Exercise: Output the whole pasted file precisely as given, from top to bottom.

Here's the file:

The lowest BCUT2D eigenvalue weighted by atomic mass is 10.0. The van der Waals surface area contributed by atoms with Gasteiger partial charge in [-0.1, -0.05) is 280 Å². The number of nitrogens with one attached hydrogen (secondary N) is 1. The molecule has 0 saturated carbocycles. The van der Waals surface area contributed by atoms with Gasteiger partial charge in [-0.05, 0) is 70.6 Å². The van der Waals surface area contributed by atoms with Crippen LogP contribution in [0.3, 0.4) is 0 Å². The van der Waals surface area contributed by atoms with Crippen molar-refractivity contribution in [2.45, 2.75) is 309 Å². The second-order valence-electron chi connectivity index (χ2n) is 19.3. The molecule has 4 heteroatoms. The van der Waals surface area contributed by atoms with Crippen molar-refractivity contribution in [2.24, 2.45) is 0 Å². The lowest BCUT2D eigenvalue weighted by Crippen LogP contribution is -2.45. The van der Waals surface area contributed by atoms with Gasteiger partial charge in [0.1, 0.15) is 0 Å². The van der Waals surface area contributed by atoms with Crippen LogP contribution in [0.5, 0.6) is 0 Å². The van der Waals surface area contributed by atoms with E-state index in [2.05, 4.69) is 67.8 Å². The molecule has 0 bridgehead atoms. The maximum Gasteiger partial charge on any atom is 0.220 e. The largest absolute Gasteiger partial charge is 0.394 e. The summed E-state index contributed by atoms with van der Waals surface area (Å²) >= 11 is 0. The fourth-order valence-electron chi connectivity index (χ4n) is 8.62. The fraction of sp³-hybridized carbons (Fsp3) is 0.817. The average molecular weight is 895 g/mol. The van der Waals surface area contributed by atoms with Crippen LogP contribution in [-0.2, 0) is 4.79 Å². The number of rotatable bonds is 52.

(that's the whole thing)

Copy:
The lowest BCUT2D eigenvalue weighted by atomic mass is 10.0. The van der Waals surface area contributed by atoms with Gasteiger partial charge in [-0.1, -0.05) is 280 Å². The number of nitrogens with one attached hydrogen (secondary N) is 1. The molecule has 0 saturated carbocycles. The van der Waals surface area contributed by atoms with Gasteiger partial charge in [-0.05, 0) is 70.6 Å². The van der Waals surface area contributed by atoms with Crippen LogP contribution in [0.3, 0.4) is 0 Å². The van der Waals surface area contributed by atoms with Crippen molar-refractivity contribution in [2.45, 2.75) is 309 Å². The second-order valence-electron chi connectivity index (χ2n) is 19.3. The molecule has 4 heteroatoms. The van der Waals surface area contributed by atoms with Crippen molar-refractivity contribution in [2.24, 2.45) is 0 Å². The lowest BCUT2D eigenvalue weighted by Crippen LogP contribution is -2.45. The van der Waals surface area contributed by atoms with Gasteiger partial charge in [0.1, 0.15) is 0 Å². The van der Waals surface area contributed by atoms with Crippen LogP contribution in [0.5, 0.6) is 0 Å². The van der Waals surface area contributed by atoms with E-state index in [2.05, 4.69) is 67.8 Å². The molecule has 0 bridgehead atoms. The maximum Gasteiger partial charge on any atom is 0.220 e. The largest absolute Gasteiger partial charge is 0.394 e. The summed E-state index contributed by atoms with van der Waals surface area (Å²) >= 11 is 0. The fourth-order valence-electron chi connectivity index (χ4n) is 8.62. The fraction of sp³-hybridized carbons (Fsp3) is 0.817. The average molecular weight is 895 g/mol. The van der Waals surface area contributed by atoms with Crippen LogP contribution in [-0.2, 0) is 4.79 Å². The number of rotatable bonds is 52.